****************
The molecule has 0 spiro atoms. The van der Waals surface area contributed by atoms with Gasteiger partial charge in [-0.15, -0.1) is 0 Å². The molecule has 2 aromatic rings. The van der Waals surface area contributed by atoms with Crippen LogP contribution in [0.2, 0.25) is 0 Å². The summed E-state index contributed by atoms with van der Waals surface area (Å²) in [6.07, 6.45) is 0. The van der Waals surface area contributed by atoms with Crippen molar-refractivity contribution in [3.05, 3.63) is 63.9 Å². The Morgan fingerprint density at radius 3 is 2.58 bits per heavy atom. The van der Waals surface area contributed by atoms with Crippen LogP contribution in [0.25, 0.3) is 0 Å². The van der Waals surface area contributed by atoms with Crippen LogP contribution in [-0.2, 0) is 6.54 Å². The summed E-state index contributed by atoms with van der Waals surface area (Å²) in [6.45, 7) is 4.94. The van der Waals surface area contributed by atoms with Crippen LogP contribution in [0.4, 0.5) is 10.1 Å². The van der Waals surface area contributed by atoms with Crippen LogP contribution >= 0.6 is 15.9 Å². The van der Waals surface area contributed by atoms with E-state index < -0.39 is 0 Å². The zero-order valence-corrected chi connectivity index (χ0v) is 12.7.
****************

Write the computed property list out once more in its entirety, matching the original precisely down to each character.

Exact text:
The molecule has 0 spiro atoms. The van der Waals surface area contributed by atoms with Gasteiger partial charge in [-0.15, -0.1) is 0 Å². The molecule has 2 aromatic rings. The van der Waals surface area contributed by atoms with Crippen LogP contribution in [0.2, 0.25) is 0 Å². The summed E-state index contributed by atoms with van der Waals surface area (Å²) in [6.07, 6.45) is 0. The van der Waals surface area contributed by atoms with Crippen molar-refractivity contribution in [3.05, 3.63) is 63.9 Å². The Morgan fingerprint density at radius 3 is 2.58 bits per heavy atom. The van der Waals surface area contributed by atoms with Crippen LogP contribution in [0.25, 0.3) is 0 Å². The van der Waals surface area contributed by atoms with Crippen LogP contribution in [-0.2, 0) is 6.54 Å². The summed E-state index contributed by atoms with van der Waals surface area (Å²) in [6.45, 7) is 4.94. The van der Waals surface area contributed by atoms with Crippen LogP contribution in [0.4, 0.5) is 10.1 Å². The van der Waals surface area contributed by atoms with Crippen LogP contribution >= 0.6 is 15.9 Å². The van der Waals surface area contributed by atoms with E-state index < -0.39 is 0 Å². The zero-order valence-corrected chi connectivity index (χ0v) is 12.7.